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Hi, I just happened across your site while getting ideas for my wire wrap gemstones and sea glass.

The fact that you give away information, don’t insist personal information, has bought my business already.

To add to the joy (yes, I’m prone to hyperbole but I’m absolutely enchanted with your business model), you add stone treatment information rather than burying it somewhere.

It’s very important to me to be able to tell my customers the what’s been done to their stones, the quality, source and composition of the gems they buy.

I believe I’m the only vendor to have the FCC and AGIA disclosure booklets available at any festival I’ve attended.

You have a customer now and, if OK, I will use your page on stone treatments, with proper attribution of course, as a handout at my next festival the end of this month.

Brightest blessings,


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Stone Treatment Codes

(B) block
(C) coated
(D) dyed
(E) enhanced
(H) heated
(I) irradiation
(F) infused
(M) man made - synthetic
(N) natural
(O) oiled
(P) pressed
(S) stabilized
(W) waxed

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Ethics and Integrity

Copper Etching

Etching designs and patterns into copper for jewelry design.

Copper etching jewelry

Etching on metal for jewelry design is a somewhat messy process, but it is well worth the trouble. Etching allows the artist to produce original hand drawn designs on the metal or to use premade stamps. The joy of learning to etch comes in viewing the finished product. I am usually surprised by the results, often thinking that nothing has happened until I clean and polish the metal. Below is a photo of three etched bracelets. The design for the one on the far left was hand drawn while the other two were stamped.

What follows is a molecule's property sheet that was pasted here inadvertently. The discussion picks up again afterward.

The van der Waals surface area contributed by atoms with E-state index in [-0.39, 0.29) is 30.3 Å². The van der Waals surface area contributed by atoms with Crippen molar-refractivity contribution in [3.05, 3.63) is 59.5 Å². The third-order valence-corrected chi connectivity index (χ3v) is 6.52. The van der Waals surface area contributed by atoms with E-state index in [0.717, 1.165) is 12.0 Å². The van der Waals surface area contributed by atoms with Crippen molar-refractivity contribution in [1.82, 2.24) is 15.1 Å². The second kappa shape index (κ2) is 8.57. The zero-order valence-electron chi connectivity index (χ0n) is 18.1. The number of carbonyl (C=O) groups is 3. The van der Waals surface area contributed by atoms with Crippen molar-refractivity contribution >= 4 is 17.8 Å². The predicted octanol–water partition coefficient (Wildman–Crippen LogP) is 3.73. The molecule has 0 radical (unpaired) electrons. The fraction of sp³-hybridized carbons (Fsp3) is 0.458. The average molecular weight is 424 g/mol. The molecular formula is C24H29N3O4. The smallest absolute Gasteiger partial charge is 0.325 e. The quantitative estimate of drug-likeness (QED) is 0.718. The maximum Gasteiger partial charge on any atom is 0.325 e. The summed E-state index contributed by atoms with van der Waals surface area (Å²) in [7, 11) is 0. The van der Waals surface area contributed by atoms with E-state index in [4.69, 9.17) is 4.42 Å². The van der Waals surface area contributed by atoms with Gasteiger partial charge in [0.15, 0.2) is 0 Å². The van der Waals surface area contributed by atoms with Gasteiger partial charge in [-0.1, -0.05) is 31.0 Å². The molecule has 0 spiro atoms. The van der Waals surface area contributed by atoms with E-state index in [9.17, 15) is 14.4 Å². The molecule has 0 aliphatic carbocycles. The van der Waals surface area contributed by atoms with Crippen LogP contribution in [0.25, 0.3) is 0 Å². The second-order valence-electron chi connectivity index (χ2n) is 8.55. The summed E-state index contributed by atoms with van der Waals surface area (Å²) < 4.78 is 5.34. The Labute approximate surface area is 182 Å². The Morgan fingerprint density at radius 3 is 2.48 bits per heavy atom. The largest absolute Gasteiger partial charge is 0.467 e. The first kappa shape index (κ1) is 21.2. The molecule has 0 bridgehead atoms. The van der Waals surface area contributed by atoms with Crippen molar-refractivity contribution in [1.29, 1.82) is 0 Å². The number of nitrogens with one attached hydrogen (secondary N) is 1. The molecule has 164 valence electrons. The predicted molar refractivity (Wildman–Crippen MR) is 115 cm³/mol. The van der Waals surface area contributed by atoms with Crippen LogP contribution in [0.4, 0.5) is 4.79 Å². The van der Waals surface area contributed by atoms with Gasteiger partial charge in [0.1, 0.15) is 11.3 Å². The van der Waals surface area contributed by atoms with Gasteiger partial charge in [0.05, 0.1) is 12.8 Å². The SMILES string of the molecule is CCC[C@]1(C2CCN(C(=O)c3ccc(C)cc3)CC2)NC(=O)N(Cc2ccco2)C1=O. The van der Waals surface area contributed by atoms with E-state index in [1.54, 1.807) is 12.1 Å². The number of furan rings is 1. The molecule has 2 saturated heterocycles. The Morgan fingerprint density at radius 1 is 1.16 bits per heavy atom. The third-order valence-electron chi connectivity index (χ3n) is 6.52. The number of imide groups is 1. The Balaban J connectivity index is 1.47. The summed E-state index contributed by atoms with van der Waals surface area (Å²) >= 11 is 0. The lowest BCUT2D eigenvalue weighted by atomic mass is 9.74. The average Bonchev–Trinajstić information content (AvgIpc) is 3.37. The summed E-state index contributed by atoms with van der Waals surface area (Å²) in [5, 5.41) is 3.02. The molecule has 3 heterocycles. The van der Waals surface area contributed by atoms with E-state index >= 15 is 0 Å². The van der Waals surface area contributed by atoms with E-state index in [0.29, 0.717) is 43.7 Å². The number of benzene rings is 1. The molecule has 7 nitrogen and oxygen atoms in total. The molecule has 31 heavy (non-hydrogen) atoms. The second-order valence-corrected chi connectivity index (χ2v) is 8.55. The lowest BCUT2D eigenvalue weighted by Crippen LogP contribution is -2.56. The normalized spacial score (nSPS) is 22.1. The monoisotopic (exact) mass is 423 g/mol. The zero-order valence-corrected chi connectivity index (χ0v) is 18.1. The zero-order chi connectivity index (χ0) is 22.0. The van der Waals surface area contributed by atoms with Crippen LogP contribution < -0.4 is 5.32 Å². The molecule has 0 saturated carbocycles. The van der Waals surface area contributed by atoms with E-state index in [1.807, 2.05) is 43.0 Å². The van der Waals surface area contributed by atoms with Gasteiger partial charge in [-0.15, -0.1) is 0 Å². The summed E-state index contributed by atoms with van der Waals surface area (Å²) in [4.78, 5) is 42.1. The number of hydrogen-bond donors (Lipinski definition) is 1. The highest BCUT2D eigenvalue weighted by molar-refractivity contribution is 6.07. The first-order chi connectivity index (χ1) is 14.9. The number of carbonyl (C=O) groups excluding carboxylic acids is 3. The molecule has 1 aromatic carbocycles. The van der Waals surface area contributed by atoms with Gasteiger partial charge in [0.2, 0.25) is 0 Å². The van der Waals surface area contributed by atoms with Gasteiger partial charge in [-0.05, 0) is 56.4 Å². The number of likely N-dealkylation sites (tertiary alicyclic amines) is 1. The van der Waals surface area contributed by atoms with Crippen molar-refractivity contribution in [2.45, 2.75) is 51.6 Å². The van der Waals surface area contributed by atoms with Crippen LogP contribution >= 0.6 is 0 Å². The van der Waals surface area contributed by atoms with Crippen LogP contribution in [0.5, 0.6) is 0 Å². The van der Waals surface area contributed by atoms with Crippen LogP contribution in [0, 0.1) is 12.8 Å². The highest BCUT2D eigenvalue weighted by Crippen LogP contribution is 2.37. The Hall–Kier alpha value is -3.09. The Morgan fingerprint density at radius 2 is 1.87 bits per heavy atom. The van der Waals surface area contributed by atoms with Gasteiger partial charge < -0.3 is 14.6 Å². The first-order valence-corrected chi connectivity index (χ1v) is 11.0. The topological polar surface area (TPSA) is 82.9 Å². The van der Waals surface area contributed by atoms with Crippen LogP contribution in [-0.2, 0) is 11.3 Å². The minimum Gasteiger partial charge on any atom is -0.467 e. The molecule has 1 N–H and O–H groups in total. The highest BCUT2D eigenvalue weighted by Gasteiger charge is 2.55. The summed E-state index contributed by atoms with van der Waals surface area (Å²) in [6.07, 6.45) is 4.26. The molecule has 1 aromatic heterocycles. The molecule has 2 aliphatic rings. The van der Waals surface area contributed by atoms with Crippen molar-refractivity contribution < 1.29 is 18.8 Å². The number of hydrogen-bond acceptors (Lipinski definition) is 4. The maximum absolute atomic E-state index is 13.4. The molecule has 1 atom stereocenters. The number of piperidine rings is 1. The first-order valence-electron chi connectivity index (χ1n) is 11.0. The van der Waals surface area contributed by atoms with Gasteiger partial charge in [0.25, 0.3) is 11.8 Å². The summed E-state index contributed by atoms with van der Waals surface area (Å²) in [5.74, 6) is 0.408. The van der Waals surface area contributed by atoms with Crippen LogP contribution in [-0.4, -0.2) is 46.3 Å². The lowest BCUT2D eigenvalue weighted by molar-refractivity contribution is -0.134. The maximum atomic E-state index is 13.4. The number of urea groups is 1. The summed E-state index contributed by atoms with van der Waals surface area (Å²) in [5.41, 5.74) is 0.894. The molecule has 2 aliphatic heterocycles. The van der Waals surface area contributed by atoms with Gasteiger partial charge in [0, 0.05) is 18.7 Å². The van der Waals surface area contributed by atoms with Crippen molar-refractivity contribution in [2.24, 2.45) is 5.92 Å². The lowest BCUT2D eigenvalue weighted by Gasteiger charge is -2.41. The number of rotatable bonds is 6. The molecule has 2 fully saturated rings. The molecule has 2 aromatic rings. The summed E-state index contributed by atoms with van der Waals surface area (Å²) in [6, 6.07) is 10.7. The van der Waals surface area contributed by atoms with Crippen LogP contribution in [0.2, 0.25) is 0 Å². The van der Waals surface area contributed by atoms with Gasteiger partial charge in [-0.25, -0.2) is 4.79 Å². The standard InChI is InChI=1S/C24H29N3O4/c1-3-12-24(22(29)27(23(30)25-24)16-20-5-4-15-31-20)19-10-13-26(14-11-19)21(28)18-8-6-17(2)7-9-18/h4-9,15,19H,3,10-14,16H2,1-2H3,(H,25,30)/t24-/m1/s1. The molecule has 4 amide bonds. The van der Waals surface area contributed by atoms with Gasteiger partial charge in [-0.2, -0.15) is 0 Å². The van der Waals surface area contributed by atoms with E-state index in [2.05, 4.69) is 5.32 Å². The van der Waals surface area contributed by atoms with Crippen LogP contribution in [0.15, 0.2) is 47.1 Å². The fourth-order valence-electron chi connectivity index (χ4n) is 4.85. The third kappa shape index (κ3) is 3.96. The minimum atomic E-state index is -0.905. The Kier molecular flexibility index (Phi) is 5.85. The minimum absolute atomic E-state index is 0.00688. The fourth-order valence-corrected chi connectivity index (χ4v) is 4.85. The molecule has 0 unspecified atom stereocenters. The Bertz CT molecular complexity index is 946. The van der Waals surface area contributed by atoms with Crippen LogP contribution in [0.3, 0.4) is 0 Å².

Bracelets pictured from Dreamcatcher Designs


Wikipedia describes etching as follows.


Etching is the process of using strong acid or mordant to cut into the unprotected parts of a metal surface to create a design in intaglio in the metal . . .


In pure etching, a metal (usually copper, zinc or steel) plate is covered with a waxy ground which is resistant to acid.[1] The artist then scratches off the ground with a pointed etching needle[2] where he wants a line to appear in the finished piece, so exposing the bare metal. . . . The plate is then dipped in a bath of acid, technically called the mordant (French for "biting") or etchant, or has acid washed over it.[4] The acid "bites" into the metal, where it is exposed, leaving behind lines sunk into the plate.


The above description is not exactly the process that most designers use. While we usually do use a strong acid or mordant to cut into the unprotected parts of the metal, we usually cover the design rather than the background with a substance that is resistant to the acid or mordant. This substance is called a “stop out” and in the process that I use it may be either a permanent marker or permanent ink stamp pad. The process described here is for use on copper and I have been told it is the same for brass although I have not tried it for this metal. It is not appropriate for sterling silver.


The prepared metal goes into an etching bath and there are several methods for preparing this. Some designers use ferric chloride which may be a bit difficult to locate. It has been used for etching circuit boards and was formerly stocked by Radio Shack; however at this writing in December 2010, I have not been able to locate it there. The following links provide information about using ferric chloride for etching: and


There is also a process known as electroetching and Sherri Haab provides information about this on a Youtube video at


The process described herein utilizes an etching bath composed of hydrogen peroxide and muriatic acid often used in conjunction with swimming pools. You can locate the acid at Lowes or other hardware stores or a swimming pool company. The hydrogen peroxide may be purchased at a drug store. You can read more about this type etching from Stephanie Lee at



PREPARE: Preparation of the metal prior to etching is essential. Wash it well and then scuff it up a bit with light steel wool or a kitchen scratch pad. You will achieve a better product if you take the time to do this first.



APPLY STOP OUT: Once you have determined your design and prepared the metal, apply the stop out. Either draw the design directly onto the metal with the permanent magic marker or carefully use a stamp and permanent ink to apply the design.


 preparing copper for etching


I like to wear plastic gloves during this process as I always manage to ink my fingers.




These photos show that I stamped this particular piece twice. First I used a wreath stamp and then I stamped it again using a butterfly stamp. I chose to wait until after I stamped this piece to cut my metal into the final circle shape. This helps if you have a tendency to stamp crooked as I do. I believe most people cut the final shape first and then stamp accurately. This is a matter of skill and choice.